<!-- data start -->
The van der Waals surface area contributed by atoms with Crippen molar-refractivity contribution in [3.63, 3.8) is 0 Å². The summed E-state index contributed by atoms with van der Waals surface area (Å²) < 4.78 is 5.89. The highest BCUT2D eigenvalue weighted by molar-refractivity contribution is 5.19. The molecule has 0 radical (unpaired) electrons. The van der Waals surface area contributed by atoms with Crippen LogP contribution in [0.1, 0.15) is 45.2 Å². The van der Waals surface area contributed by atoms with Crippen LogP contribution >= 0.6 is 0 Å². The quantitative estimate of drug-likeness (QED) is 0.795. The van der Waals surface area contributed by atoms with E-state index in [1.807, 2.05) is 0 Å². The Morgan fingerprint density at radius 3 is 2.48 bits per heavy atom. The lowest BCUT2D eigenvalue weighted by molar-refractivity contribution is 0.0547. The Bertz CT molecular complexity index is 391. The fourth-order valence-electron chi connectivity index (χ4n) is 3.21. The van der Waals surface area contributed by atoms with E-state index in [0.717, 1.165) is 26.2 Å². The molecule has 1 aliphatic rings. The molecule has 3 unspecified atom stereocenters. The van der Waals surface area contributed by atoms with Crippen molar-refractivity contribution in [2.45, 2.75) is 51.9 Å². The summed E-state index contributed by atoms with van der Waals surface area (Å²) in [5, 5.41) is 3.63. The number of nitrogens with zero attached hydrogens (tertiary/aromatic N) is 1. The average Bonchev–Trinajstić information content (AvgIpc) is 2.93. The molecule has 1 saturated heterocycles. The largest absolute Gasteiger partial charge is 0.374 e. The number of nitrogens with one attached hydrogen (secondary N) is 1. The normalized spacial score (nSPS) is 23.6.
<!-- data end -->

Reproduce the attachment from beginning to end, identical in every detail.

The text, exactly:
The van der Waals surface area contributed by atoms with Crippen molar-refractivity contribution in [3.63, 3.8) is 0 Å². The summed E-state index contributed by atoms with van der Waals surface area (Å²) < 4.78 is 5.89. The highest BCUT2D eigenvalue weighted by molar-refractivity contribution is 5.19. The molecule has 0 radical (unpaired) electrons. The van der Waals surface area contributed by atoms with Crippen LogP contribution in [0.1, 0.15) is 45.2 Å². The van der Waals surface area contributed by atoms with Crippen LogP contribution >= 0.6 is 0 Å². The quantitative estimate of drug-likeness (QED) is 0.795. The van der Waals surface area contributed by atoms with E-state index in [1.807, 2.05) is 0 Å². The Morgan fingerprint density at radius 3 is 2.48 bits per heavy atom. The lowest BCUT2D eigenvalue weighted by molar-refractivity contribution is 0.0547. The Bertz CT molecular complexity index is 391. The fourth-order valence-electron chi connectivity index (χ4n) is 3.21. The van der Waals surface area contributed by atoms with E-state index in [0.717, 1.165) is 26.2 Å². The molecule has 1 aliphatic rings. The molecule has 3 unspecified atom stereocenters. The van der Waals surface area contributed by atoms with Crippen molar-refractivity contribution in [2.45, 2.75) is 51.9 Å². The summed E-state index contributed by atoms with van der Waals surface area (Å²) in [5, 5.41) is 3.63. The number of nitrogens with zero attached hydrogens (tertiary/aromatic N) is 1. The average Bonchev–Trinajstić information content (AvgIpc) is 2.93. The molecule has 1 saturated heterocycles. The largest absolute Gasteiger partial charge is 0.374 e. The number of nitrogens with one attached hydrogen (secondary N) is 1. The normalized spacial score (nSPS) is 23.6.